American Journal of Sports Science
Volume 4, Issue 1-1, February 2016, Pages: 9-14

Somatotyping and Biomotor Features of Male Children of Chandauli and Mirzapur Districts of Uttar Pradesh, India

Ashish Kumar Singh1, M. Elayaraja1, Ajeet Jaiswal2

1Department of Physical Education and Sports, Pondicherry University, Puducherry, India

2Department of Anthropology, Pondicherry University, Puducherry, India

Email address:

(A. K. Singh)

To cite this article:

Ashish Kumar Singh, M. Elayaraja, Ajeet Jaiswal. Somatotyping and Biomotor Features of Male Children of Chandauli and Mirzapur Districts of Uttar Pradesh, India. American Journal of Sports Science. Special Issue: Kinanthropometry. Vol. 4, No. 1-1, 2016, pp. 9-14. doi: 10.11648/j.ajss.s.2016040101.12


Abstract: Five hundred and one (501) male children aged between eight and fourteen years were selected randomly from the districts of Chandauli and Mirzapur, Uttar Pradesh, India for establishing the association between components of somatotyping and biomotor features. Heath- Carter technique was used to determine the somatotyping of the children. Hand grip strength, sit and reach test, vertical jump and 4x10m agility test were used for biomotor features. Product moment correlation was used to determine the relationship between somatotyping and biomotor features. Socioeconomic conditions, nutritional inadequacies and geographical factors might have an influence on the physical growth of the studied population along with their genetic constitution. Significant relationships were observed when correlated the somatotype components with physical fitness parameters. Somatotype, as the indicator of children’s body development, was an acceptable predictor to explain variations in the physiques of children. Hereditary and external factors such as regular activity, nutritional status, and motivation of parents and teachers must also be taken into account while trying to explain the various levels of physical fitness in the children.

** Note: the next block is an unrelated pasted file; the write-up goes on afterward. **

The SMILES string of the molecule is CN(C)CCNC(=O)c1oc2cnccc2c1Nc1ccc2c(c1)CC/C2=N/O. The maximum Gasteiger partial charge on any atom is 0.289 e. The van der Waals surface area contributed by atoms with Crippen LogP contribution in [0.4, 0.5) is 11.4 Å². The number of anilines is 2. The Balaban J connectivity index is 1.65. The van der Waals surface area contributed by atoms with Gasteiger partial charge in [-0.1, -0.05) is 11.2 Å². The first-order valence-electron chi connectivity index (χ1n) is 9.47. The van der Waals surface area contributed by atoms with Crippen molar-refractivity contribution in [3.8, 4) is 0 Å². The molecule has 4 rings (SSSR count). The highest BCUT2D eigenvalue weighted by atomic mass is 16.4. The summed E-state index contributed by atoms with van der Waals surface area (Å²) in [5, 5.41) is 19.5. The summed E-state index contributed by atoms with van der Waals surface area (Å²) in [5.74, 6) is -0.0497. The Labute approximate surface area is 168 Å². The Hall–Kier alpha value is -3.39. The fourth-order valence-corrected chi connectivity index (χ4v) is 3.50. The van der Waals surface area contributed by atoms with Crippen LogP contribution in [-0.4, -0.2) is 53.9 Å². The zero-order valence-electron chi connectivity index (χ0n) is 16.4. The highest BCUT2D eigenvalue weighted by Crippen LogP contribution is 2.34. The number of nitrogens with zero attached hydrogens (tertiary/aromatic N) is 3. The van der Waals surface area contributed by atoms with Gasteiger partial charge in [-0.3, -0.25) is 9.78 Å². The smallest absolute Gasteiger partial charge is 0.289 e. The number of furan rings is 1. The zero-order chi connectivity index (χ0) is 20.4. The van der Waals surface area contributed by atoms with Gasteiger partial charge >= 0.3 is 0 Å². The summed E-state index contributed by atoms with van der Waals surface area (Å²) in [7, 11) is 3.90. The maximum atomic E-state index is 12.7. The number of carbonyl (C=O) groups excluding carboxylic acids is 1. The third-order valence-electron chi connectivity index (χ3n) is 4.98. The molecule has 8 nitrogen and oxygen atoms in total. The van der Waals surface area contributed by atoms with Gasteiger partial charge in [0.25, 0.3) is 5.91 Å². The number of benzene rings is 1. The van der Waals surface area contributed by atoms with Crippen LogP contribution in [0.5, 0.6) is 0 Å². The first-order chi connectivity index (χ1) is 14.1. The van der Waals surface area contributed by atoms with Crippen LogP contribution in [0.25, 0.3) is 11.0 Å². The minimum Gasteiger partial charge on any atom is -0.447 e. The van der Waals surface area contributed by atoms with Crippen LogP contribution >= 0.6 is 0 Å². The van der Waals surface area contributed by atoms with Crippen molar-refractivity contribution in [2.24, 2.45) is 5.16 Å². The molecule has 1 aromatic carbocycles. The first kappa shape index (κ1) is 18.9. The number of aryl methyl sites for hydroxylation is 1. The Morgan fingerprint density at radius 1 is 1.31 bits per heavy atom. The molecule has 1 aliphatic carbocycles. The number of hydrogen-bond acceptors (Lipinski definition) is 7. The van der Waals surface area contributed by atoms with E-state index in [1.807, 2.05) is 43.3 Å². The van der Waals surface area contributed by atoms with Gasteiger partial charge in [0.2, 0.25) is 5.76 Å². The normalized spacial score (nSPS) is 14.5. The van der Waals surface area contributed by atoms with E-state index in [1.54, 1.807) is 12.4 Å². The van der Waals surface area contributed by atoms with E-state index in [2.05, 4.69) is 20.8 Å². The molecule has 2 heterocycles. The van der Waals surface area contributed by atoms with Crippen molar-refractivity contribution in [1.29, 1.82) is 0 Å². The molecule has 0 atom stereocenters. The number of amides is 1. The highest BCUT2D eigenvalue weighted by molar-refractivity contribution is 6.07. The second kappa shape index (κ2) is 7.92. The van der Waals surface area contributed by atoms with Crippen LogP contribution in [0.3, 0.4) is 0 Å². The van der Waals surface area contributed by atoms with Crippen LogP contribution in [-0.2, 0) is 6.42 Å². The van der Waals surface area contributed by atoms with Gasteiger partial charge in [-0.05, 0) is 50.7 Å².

Keywords: Somatotype, Hand-Grip strength, Vertical jump, Sit and Reach test, Agility


1. Introduction

Somatotype was a method of classifying the human topology with respect to three extreme body types:- endomorphy, mesomorphy, and ectomorphy, and was developed by the U.S. Psychologist W.H. Sheldon in the year 1940 , later on modified by Barbara Honeyman in 1963 and J.E.Lindsay Carter in 1966 and finally by Barbara Heath and J.E.L. Carter in 1967.